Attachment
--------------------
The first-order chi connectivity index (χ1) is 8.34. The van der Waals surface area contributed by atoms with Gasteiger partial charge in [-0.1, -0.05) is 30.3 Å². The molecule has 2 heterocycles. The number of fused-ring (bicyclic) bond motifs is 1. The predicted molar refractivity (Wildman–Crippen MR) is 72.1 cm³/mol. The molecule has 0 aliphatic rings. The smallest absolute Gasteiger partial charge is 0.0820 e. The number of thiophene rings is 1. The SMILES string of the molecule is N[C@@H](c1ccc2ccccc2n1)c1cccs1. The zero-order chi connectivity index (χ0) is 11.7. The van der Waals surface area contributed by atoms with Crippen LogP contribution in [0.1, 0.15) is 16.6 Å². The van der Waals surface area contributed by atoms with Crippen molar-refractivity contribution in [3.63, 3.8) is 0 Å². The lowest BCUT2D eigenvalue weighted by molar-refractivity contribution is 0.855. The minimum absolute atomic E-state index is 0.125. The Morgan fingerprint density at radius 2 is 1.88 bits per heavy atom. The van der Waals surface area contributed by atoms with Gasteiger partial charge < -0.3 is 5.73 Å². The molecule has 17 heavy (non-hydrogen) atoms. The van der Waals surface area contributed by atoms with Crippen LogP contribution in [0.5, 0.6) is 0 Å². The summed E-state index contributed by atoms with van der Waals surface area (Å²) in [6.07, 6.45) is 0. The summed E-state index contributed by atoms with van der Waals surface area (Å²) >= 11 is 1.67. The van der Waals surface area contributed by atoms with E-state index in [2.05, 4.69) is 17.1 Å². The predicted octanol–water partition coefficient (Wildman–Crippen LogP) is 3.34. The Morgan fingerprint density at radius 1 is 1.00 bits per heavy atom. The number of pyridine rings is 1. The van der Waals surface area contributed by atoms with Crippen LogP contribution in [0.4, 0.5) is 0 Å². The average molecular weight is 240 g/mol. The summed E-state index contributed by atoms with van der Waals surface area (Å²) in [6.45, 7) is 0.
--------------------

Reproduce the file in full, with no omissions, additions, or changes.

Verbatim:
The first-order chi connectivity index (χ1) is 8.34. The van der Waals surface area contributed by atoms with Gasteiger partial charge in [-0.1, -0.05) is 30.3 Å². The molecule has 2 heterocycles. The number of fused-ring (bicyclic) bond motifs is 1. The predicted molar refractivity (Wildman–Crippen MR) is 72.1 cm³/mol. The molecule has 0 aliphatic rings. The smallest absolute Gasteiger partial charge is 0.0820 e. The number of thiophene rings is 1. The SMILES string of the molecule is N[C@@H](c1ccc2ccccc2n1)c1cccs1. The zero-order chi connectivity index (χ0) is 11.7. The van der Waals surface area contributed by atoms with Crippen LogP contribution in [0.1, 0.15) is 16.6 Å². The van der Waals surface area contributed by atoms with Crippen molar-refractivity contribution in [3.63, 3.8) is 0 Å². The lowest BCUT2D eigenvalue weighted by molar-refractivity contribution is 0.855. The minimum absolute atomic E-state index is 0.125. The Morgan fingerprint density at radius 2 is 1.88 bits per heavy atom. The van der Waals surface area contributed by atoms with Gasteiger partial charge < -0.3 is 5.73 Å². The molecule has 17 heavy (non-hydrogen) atoms. The van der Waals surface area contributed by atoms with Crippen LogP contribution in [0.5, 0.6) is 0 Å². The summed E-state index contributed by atoms with van der Waals surface area (Å²) in [6.07, 6.45) is 0. The summed E-state index contributed by atoms with van der Waals surface area (Å²) >= 11 is 1.67. The van der Waals surface area contributed by atoms with E-state index in [2.05, 4.69) is 17.1 Å². The predicted octanol–water partition coefficient (Wildman–Crippen LogP) is 3.34. The Morgan fingerprint density at radius 1 is 1.00 bits per heavy atom. The number of pyridine rings is 1. The van der Waals surface area contributed by atoms with Crippen LogP contribution in [0.4, 0.5) is 0 Å². The average molecular weight is 240 g/mol. The summed E-state index contributed by atoms with van der Waals surface area (Å²) in [6.45, 7) is 0.